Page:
Nearly two months after the vibration testing on the James Webb Space Telescope was stopped, NASA has restarted the testing stating that they are now fully aware of what caused the previous automatic shut down of the testing and that they have implemented changes to the test profile to prevent it from happening again.
In early December – December 3 to be precise – the vibration testing of the James Webb telescope ceased automatically because of some sensor readings that exceeded predicted levels. Investigation revealed that the testing stopped because of extremely small motions of the numerous “launch restraint mechanisms” that keep one of the telescope’s mirror wings folded-up for launch.
These extremely small motions were caused by strong input vibration and high resonance of the telescope at specific vibration frequencies. Lee Feinberg, an engineer and James Webb Space Telescope Optical Telescope Element Manager at Goddard, said that after having determined the cause, they have implemented the necessary changes to ensure that these small motions do not happen again.
The testing was restarted last week and the tests that were left because of the December automatic shut down were completed. Now with the test complete along one direction, the team will commence testing in the other two directions to confirm that the telescope can withstand vibrations in all three dimensions.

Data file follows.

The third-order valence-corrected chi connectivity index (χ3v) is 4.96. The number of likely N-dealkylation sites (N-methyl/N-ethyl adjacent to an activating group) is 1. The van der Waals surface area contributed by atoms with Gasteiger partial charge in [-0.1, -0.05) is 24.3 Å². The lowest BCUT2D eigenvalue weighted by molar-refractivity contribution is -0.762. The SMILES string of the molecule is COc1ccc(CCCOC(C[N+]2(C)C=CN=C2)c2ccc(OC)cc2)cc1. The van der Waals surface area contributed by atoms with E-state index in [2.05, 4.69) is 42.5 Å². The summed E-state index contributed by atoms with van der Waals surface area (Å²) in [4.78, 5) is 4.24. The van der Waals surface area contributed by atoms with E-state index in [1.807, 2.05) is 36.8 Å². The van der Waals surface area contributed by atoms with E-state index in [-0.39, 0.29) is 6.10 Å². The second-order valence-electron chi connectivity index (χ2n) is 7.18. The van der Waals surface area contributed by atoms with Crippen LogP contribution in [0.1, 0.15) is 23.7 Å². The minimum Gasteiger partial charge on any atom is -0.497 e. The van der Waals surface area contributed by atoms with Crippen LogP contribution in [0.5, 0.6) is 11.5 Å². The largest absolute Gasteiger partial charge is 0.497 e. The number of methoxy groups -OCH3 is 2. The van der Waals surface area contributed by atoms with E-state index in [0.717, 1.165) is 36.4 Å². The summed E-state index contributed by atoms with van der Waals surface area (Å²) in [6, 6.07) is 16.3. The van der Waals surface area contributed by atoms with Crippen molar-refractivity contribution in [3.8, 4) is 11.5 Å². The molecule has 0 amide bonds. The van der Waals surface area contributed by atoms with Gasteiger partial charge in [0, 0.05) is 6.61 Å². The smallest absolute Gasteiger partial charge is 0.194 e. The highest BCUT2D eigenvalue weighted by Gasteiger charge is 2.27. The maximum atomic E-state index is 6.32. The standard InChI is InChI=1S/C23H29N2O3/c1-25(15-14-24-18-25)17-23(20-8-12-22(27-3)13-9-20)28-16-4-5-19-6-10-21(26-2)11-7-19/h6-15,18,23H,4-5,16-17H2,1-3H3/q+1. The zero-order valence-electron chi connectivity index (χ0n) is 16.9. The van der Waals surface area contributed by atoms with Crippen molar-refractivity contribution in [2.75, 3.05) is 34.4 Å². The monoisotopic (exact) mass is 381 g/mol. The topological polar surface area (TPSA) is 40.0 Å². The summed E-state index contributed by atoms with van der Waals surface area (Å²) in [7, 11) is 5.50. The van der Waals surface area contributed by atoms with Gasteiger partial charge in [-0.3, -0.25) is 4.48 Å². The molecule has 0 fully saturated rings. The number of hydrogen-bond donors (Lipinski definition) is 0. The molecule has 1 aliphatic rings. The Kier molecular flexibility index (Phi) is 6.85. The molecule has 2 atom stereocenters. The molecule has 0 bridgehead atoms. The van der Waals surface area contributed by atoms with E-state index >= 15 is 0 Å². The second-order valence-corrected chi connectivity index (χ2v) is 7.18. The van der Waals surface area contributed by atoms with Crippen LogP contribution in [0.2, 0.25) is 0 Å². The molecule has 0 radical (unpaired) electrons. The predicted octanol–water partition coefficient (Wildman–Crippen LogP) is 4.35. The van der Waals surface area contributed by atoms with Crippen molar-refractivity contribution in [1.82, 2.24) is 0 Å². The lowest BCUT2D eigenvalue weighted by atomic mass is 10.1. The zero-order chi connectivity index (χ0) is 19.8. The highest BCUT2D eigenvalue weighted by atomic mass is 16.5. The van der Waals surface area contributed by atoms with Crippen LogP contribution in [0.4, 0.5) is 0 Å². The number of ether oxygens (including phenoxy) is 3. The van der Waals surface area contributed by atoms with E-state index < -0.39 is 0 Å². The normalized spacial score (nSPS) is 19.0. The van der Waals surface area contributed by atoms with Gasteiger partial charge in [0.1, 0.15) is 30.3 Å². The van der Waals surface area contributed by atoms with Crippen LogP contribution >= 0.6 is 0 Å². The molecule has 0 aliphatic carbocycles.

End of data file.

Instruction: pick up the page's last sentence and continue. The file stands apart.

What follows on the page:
Because of the sheer size of the telescope, it can’t be launched in an unfolded condition. It has to be folded up so as to fit it inside the rocket fairing. This effectively means that the telescope will have to withstand tremendous forces in this folded state and this is where the testing helps determine if the telescope is ready for launch and if not, where it could faulter and solution applied.
Because the mirror of the James Webb Telescope is larger NASA will fold the whole structure for launch. In addition to the mirror, many other parts of JWST must deploy, and each have their own unique set of challenges for testing and launch.
NASA is working with ESA and their launch company, Arianespace, to ensure that the adjustments just made to Webb’s vibration testing adequately envelopes the launch vibration environment, plus some margin. The mission continues to be on track and within budget for a 2018 launch.
The James Webb Space Telescope is the world’s most advanced space observatory. This engineering marvel is designed to unravel some of the greatest mysteries of the universe, from discovering the first stars and galaxies that formed after the Big Bang to studying the atmospheres of planets around other stars. Before the Webb is declared ready for launch, engineers and technicians rigorously test it to demonstrate all aspects of the mission and launch survivability.